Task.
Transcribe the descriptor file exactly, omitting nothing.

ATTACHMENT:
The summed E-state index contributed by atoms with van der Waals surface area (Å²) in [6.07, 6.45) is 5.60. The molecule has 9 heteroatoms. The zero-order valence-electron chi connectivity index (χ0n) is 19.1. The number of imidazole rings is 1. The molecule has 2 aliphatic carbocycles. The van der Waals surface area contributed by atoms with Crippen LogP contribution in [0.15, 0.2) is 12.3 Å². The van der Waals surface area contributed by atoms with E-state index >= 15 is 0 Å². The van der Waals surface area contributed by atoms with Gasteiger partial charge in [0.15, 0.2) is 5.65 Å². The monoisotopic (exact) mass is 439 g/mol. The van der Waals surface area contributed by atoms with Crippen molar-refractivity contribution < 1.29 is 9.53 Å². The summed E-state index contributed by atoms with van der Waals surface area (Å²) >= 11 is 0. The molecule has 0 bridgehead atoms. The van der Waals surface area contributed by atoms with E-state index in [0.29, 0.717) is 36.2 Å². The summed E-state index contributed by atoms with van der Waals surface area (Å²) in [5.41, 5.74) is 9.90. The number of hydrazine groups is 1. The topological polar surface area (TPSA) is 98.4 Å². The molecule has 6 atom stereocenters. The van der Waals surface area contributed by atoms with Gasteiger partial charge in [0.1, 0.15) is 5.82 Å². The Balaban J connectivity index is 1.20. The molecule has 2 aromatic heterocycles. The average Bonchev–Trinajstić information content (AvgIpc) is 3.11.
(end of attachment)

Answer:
The summed E-state index contributed by atoms with van der Waals surface area (Å²) in [6.07, 6.45) is 5.60. The molecule has 9 heteroatoms. The zero-order valence-electron chi connectivity index (χ0n) is 19.1. The number of imidazole rings is 1. The molecule has 2 aliphatic carbocycles. The van der Waals surface area contributed by atoms with Crippen LogP contribution in [0.15, 0.2) is 12.3 Å². The van der Waals surface area contributed by atoms with E-state index >= 15 is 0 Å². The van der Waals surface area contributed by atoms with Gasteiger partial charge in [0.15, 0.2) is 5.65 Å². The monoisotopic (exact) mass is 439 g/mol. The van der Waals surface area contributed by atoms with Crippen molar-refractivity contribution < 1.29 is 9.53 Å². The summed E-state index contributed by atoms with van der Waals surface area (Å²) >= 11 is 0. The molecule has 0 bridgehead atoms. The van der Waals surface area contributed by atoms with E-state index in [0.29, 0.717) is 36.2 Å². The summed E-state index contributed by atoms with van der Waals surface area (Å²) in [5.41, 5.74) is 9.90. The number of hydrazine groups is 1. The topological polar surface area (TPSA) is 98.4 Å². The molecule has 6 atom stereocenters. The van der Waals surface area contributed by atoms with Gasteiger partial charge in [0.1, 0.15) is 5.82 Å². The Balaban J connectivity index is 1.20. The molecule has 2 aromatic heterocycles. The average Bonchev–Trinajstić information content (AvgIpc) is 3.11.